The only early 20th century edifice that remains in the 600 block of Indiana Avenue, the Walker Building stands as a testament to Madam CJ Walker’s pioneering efforts as an entrepreneur. Born Sarah Breedlove in Delta, Louisiana in 1867, Walker had become the first self-made American woman millionaire through hair care products sales and real estate investments by the time of her death in 1919. One of only fifteen women inducted into the National Business Hall of Fame, Walker recently was listed among Business Week’s top thirty American entrepreneurs of all time.
Drawn by Indianapolis’s thriving black business community and its well-connected transportation network, Madame Walker moved her company headquarters to the city in 1910. Quickly involving herself in the city’s civic, business and religious life, she joined Bethel AME Church, donated $1,000 to the new Senate Avenue YMCA and became a member of the local National Negro Business League chapter.
In 1914, just as she had done on many occasions, Walker visited the Isis Theatre in downtown Indianapolis. To her surprise, the young white ticket booth operator informed her that admission for “colored people” had increased to 25 cents, though it remained 15 cents for white customers. Refusing to pay the escalated price, Walker returned to her office and instructed her attorney to sue the theater. Legend has it that, on that day, she also vowed to build her own movie house.
Although the Walker Building was completed eight years after her death, Walker had purchased the triangular-shaped lot not long after the Isis Theatre incident. The four-story, block-long flatiron building, located at 617 Indiana Avenue, originally was planned to house the corporate headquarters and factory of the Madame C. J. Walker Manufacturing Company. But by the time the doors opened in December 1927, it had become much more: a forerunner of today’s shopping malls with a drugstore, a beauty salon, a beauty school, a restaurant, professional offices, a ballroom and a 1500 seat theater.
“In the hearts of every colored citizen of Indianapolis, there should begin to stir a great and increasing sense of pride in this magnificent structure going up in our midst,” the Indianapolis Recorder reported in October 1927. Responding to rumors that whites owned the property, Walker Company attorney and general manager, Freeman B. Ransom, told a reporter, “We own every foot of land, every brick in the building and from the seats in the theatre to the last bit of drapery. And when our critics are dead, we will still own it.”
As the doors opened the day after Christmas, 1927, blue and gold-uniformed Walker Theatre ushers escorted guests to their seats for the 2 p.m. matinee. After a screening of “The Magic Flame”—an Oscar-nominated movie starring silent film stars Ronald Colman and Vilma Bánky—vaudeville dance team, Lovey and Shorty, thrilled theater-goers with their high-energy, fast-stepping performance.
As the lights came up, the audience was entranced by what it saw: elaborate, terra cotta sculptures of Egyptian sphinxes, brightly painted friezes, decorative 20-foot bamboo spears and life-sized chimpanzee statues posted as sentinels above the stage. No dance hall, no movie theater, no meeting place for African Americans in the city could even come close. Designed by Rubush and Hunter, the local architectural firm that had created some of the city’s most distinctive downtown buildings—including the Circle Theatre, the Columbia Club, the Murat Temple, the Indiana Theatre and the Indiana Roof Ballroom—the Walker Building today remains one of the most notable surviving examples of African-inspired Art Deco.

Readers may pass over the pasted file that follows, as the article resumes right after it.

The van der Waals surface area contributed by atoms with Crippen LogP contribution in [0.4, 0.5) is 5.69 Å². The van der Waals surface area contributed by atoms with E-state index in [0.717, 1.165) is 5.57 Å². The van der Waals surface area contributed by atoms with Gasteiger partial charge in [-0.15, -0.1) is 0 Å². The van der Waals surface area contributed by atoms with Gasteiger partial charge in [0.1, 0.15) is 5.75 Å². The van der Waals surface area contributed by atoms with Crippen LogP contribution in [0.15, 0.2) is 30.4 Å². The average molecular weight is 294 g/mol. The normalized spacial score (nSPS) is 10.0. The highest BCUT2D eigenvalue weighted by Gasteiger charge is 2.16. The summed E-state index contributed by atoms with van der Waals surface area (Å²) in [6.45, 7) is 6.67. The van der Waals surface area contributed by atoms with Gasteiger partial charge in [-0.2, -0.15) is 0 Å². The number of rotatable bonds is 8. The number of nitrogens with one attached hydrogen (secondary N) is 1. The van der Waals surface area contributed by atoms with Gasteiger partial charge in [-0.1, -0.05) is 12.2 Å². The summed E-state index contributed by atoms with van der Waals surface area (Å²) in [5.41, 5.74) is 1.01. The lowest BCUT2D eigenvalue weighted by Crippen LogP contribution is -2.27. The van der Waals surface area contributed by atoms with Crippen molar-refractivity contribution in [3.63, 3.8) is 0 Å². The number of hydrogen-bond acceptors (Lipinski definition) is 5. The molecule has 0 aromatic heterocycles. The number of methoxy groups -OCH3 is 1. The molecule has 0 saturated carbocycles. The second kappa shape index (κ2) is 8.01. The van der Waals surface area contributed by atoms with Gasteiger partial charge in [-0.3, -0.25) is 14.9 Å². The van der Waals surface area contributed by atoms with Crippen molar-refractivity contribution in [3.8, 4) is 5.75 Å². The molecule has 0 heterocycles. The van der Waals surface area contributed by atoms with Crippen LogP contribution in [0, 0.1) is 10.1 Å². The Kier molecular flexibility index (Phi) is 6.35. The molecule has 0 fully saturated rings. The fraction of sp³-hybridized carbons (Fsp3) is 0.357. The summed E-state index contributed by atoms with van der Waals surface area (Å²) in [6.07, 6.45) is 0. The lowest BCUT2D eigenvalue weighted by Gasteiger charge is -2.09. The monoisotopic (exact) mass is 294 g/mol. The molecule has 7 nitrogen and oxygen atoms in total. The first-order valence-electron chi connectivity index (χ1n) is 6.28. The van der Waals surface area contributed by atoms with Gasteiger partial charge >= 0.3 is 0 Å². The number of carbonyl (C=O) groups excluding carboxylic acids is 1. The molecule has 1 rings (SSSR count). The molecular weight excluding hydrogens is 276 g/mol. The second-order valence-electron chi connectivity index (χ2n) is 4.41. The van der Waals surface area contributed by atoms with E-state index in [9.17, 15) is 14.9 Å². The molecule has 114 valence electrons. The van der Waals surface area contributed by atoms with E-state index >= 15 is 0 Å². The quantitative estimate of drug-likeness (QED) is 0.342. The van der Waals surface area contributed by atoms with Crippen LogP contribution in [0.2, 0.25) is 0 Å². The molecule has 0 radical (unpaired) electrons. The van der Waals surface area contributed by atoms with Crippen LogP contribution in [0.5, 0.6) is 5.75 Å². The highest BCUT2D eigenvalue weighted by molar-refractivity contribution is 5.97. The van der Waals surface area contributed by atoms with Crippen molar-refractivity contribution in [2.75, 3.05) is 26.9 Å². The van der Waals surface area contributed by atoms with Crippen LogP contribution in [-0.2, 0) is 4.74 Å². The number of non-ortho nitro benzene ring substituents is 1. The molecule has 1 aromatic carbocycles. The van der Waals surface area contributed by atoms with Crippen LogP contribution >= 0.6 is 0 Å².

Ironically, the late 1920s construction boom that added Crispus Attucks High School, the Phyllis Wheatley YWCA and the Walker Building to the cluster of black community buildings like the Senate Avenue YMCA and the Knights of Pythias Hall, was in part a by-product of racist policies that intensified from 1921 to 1928 when the Ku Klux Klan controlled Indianapolis city politics. The black community—hovering at ten per cent of the population and out-maneuvered by an at-large system for selecting political representatives—could not counter the powers that wanted to segregate public facilities. But at least there was some consolation with the Walker, a place where they could see first-run movies without the insult of rear entrances and dirty balconies; where they could enjoy Sunday dinner in the Coffee Pot restaurant; and where they could shop at the Walker Drug Store with its promise that “positively no stale seconds, inferior or refuse merchandise will be used, stocked or sold.”
During that first year, the Walker Theatre featured an array of black entertainers from blues queen Mamie Smith and her Original Jazz Hounds to the famed Whitman Sisters. The Blackbirds, an orchestra led by Reginald DuValle—the local pianist who had taught composer Hoagy Carmichael to play ragtime and jazz—remained a perennial favorite.
On Labor Day 1928, an S.R.O. crowd eager to see husband and wife vaudeville team, Butterbeans and Susie, spilled onto Indiana Avenue. “Early before the doors opened, street car after street car unloaded hundreds of patrons at the intersection of the Avenue and North Street,” reported the Indianapolis Recorder.
By 1950, Indiana Avenue—like the main drags of inner city black communities across the nation—had begun a gradual decline. As integration opened previously off-limits housing and schools to African Americans, long time residents and businesses migrated to other parts of town. As the city of Indianapolis targeted the district for interstate construction and rezoned the neighborhood for commercial enterprises and IUPUI’s expansion, others were pushed out.